Gordon buttoned his long ranch coat, lifted the sheepskin collar around his neck. The sky had turned dishwater gray, a bitter wind gathering strength. He wished he had brought his hat, but he forgot it at home and the sky was bright blue and only about thirty-eight degrees earlier, the high for the day. Now a front moved toward the valley, threatening rain or snow, and he was grateful for his flannel-lined jeans and heavy socks. He worried he might not get to the cabin after all.
Henry Nathan was oldest, fifteen or so, skinny, red-headed and blue-eyed. He had a look of Tom Sawyer about him, unkempt and fancy-free, though Gordon knew he cleaned up pretty good for services at John Carlton’s church on Sundays. Silas Nathan was about ten, also reed-skinny but he inherited his mother’s milk chocolate hair that drooped into his brown eyes in an unmanageable tangle like jungle vines.
Hartley glanced at Gordon. He nodded.
“Tell me what happened, boys,” the chief said.
Henry stood with his hands in the pockets of his jeans, denim coat too big for his frame. His Dixie Chicks concert t-shirt hung low at the neck from him pulling at it incessantly; Henry’s taste in clothing lent evidence of the county and all of Appalachia being dragged into a world once only seen on television. Gordon thought it was the loss of something sacred. “Me and Silas was gonna fish the deep hole over there,” he pointed eastward. “But the ice done built up along the edge. We was looking for a spot to throw in, but then we saw her.”
Gordon glanced at the river. The temperature had stalled below freezing for nearly a week, rising into the high thirties only once or twice after noon. The river’s flow kept the center channel open, but its edges were lined with sheets of ice.
“Did you touch anything?” Hartley asked.
Silas and Henry both shook their heads. “No sir. She’s under the ice. We—” Henry gulped, eyes bulging. “All we could see was her face and her hand—she was reachin’ for us!”
Sam Hill shook his head sadly, watching Hartley for a clue what he should do. “Thanks, Mr. Hill,” the chief said. “Boys, show us where.”
Henry and Silas led them down the embankment and across a carpet of yellow, red, orange and purple leaves like scattered puzzle pieces crunching under their feet. The river flowed west, having taken weeks to empty the lake after the dam collapsed. Gordon thought that, despite the sadness and pain accompanying the river’s return to its natural state, it was beautiful.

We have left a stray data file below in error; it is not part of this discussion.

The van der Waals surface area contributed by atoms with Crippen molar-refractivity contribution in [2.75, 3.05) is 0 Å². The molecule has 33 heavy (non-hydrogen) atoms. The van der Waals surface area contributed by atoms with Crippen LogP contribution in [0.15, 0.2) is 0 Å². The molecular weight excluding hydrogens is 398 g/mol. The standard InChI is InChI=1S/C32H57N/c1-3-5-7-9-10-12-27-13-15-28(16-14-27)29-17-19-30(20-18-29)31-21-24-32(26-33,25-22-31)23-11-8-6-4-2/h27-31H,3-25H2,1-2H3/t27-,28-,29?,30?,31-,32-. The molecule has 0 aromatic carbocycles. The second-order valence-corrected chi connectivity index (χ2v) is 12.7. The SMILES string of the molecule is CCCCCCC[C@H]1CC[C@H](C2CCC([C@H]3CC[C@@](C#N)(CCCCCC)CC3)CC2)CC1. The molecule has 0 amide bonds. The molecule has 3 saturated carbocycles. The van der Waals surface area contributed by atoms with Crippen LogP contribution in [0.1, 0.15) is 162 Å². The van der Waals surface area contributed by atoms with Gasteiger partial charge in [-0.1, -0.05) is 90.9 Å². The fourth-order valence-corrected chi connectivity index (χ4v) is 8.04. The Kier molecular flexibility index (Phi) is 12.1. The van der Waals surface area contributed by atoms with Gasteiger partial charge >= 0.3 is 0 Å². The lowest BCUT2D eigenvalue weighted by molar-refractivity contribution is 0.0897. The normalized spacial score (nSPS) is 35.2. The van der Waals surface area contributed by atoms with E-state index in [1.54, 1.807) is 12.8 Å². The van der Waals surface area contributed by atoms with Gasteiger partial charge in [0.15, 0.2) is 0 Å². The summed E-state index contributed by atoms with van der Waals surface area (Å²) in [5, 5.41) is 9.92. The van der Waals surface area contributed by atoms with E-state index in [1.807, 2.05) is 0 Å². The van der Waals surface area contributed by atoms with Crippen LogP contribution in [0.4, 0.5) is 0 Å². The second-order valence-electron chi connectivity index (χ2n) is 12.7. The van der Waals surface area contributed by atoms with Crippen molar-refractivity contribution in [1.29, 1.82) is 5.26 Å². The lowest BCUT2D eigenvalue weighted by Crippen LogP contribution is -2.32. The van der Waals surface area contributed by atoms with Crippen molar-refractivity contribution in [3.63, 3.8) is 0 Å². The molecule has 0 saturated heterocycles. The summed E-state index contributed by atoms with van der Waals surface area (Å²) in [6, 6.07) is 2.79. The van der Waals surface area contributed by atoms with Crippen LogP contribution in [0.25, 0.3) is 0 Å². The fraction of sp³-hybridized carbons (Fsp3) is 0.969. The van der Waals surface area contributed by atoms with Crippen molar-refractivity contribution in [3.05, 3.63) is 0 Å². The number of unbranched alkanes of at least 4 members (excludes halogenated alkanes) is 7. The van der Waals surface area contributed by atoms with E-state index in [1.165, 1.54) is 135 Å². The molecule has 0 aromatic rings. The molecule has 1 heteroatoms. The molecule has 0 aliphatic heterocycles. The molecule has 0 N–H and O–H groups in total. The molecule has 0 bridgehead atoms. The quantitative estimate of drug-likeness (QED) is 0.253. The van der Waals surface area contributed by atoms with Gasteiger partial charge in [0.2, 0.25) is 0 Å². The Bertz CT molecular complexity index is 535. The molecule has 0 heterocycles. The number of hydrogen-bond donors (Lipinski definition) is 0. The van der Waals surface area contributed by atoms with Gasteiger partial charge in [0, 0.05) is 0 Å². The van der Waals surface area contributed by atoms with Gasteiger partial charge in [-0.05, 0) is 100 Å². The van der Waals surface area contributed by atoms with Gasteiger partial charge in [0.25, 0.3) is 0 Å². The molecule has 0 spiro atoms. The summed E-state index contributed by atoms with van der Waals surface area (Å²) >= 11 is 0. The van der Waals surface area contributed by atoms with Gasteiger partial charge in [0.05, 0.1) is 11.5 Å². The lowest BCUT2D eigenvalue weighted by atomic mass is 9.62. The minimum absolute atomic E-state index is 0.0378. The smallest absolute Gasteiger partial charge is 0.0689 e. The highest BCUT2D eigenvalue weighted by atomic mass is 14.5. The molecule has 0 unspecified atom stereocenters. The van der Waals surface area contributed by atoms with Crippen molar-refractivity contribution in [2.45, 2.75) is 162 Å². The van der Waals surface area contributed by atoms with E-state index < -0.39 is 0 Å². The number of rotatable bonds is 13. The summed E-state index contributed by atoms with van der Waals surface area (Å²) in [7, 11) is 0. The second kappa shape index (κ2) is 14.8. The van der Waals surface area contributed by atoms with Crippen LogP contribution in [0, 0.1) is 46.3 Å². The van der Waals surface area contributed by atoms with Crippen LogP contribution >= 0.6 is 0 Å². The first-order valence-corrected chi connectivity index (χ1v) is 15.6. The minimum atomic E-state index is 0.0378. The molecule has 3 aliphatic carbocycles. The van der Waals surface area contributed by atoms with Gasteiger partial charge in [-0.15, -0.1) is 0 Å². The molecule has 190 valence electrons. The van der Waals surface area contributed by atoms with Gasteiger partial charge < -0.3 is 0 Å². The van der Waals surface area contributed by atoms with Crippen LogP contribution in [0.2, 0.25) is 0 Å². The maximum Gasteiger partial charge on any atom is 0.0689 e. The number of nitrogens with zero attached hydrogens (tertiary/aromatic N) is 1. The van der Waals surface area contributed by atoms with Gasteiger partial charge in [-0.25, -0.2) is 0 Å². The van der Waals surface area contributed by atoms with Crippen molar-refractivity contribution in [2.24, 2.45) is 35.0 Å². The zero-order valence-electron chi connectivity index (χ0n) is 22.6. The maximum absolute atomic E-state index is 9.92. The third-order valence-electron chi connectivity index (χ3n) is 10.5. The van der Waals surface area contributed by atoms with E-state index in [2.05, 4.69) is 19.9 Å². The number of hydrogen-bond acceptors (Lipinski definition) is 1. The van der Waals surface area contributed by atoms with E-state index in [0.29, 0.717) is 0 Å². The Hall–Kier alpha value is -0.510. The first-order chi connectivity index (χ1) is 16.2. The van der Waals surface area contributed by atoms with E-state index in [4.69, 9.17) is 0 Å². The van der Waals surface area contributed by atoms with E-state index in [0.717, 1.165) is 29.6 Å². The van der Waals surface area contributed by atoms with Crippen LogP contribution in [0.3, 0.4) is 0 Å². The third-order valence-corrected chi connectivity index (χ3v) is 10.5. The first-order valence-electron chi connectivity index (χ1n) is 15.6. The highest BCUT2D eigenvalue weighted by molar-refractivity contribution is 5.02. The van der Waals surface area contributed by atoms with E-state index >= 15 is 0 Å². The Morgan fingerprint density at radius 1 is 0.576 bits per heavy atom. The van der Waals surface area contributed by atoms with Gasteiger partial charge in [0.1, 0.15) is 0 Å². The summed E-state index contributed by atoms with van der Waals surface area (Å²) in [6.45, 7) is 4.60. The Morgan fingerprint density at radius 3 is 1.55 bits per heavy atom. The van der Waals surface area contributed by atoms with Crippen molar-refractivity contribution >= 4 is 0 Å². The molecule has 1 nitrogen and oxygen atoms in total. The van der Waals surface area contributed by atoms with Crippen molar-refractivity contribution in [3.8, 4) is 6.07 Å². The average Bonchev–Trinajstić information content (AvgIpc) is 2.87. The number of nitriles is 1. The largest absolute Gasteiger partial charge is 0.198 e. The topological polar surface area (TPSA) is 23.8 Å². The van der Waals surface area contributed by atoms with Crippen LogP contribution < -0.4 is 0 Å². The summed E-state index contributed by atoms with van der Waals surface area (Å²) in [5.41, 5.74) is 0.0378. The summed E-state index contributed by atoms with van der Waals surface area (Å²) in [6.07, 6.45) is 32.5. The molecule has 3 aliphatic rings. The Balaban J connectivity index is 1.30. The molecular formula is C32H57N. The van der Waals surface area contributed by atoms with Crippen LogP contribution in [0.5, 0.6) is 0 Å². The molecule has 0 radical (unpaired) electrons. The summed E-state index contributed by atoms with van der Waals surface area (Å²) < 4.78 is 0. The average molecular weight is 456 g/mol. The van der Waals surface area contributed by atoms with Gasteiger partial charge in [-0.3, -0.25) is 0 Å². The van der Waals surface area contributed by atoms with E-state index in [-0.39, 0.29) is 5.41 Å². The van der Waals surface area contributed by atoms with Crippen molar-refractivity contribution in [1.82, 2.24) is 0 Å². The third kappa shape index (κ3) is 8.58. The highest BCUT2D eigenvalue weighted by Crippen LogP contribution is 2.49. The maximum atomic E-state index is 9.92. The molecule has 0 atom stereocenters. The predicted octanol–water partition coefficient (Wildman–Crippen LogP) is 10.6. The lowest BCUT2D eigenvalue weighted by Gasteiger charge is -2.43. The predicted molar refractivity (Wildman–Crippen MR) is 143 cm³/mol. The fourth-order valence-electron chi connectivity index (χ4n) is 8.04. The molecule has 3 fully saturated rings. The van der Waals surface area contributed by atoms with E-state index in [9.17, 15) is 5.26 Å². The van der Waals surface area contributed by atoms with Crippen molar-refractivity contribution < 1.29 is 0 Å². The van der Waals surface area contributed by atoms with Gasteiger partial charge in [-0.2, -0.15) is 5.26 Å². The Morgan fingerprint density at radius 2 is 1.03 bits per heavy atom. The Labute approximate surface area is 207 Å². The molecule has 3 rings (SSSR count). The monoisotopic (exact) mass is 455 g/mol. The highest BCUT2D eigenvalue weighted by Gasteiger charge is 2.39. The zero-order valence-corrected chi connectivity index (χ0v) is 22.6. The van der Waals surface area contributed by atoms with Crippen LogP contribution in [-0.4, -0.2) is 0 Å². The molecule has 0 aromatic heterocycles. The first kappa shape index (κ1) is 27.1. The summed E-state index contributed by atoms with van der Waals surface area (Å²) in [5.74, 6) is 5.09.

Soon Henry stopped. “Over there. Behind that lil’ cedar with the forked trunk.” He seemed reluctant to go closer again, but said shakily, “I can show you if you want.”
Hartley reassured any affront to the boy’s courage. “Stay right here. We’ll go take a look.”
They walked the river’s edge to the sapling. There was a shallow sort of cove there, obstructed upstream by a tremendous fallen pine, its root ball nearly tall as Gordon. It had fallen from the upside of the high channel and the river diverted itself around it, leaving a pool of slack water, fifteen or twenty feet of it paned with ice, most opaque but there were a few runs of clear sheets. Probably spots where the sun had partially melted it during the day then it refroze at night, Gordon guessed, like the black ice that caused so many wrecks on the roads.
She lay in the water, under the ice, just as Henry said. Her hand was upraised, palm out and fingers spread, as if she touched window glass, but her eyes were closed. Saplings and stunted shrubs poked up from the frozen pool, grown on dry land before the explosion. She looked blue, but Gordon couldn’t be sure it wasn’t the dismal light.
“Gord,” Hartley said softly. “Is that—?”
“Yeah,” he said. “Wilda Proud Horse.”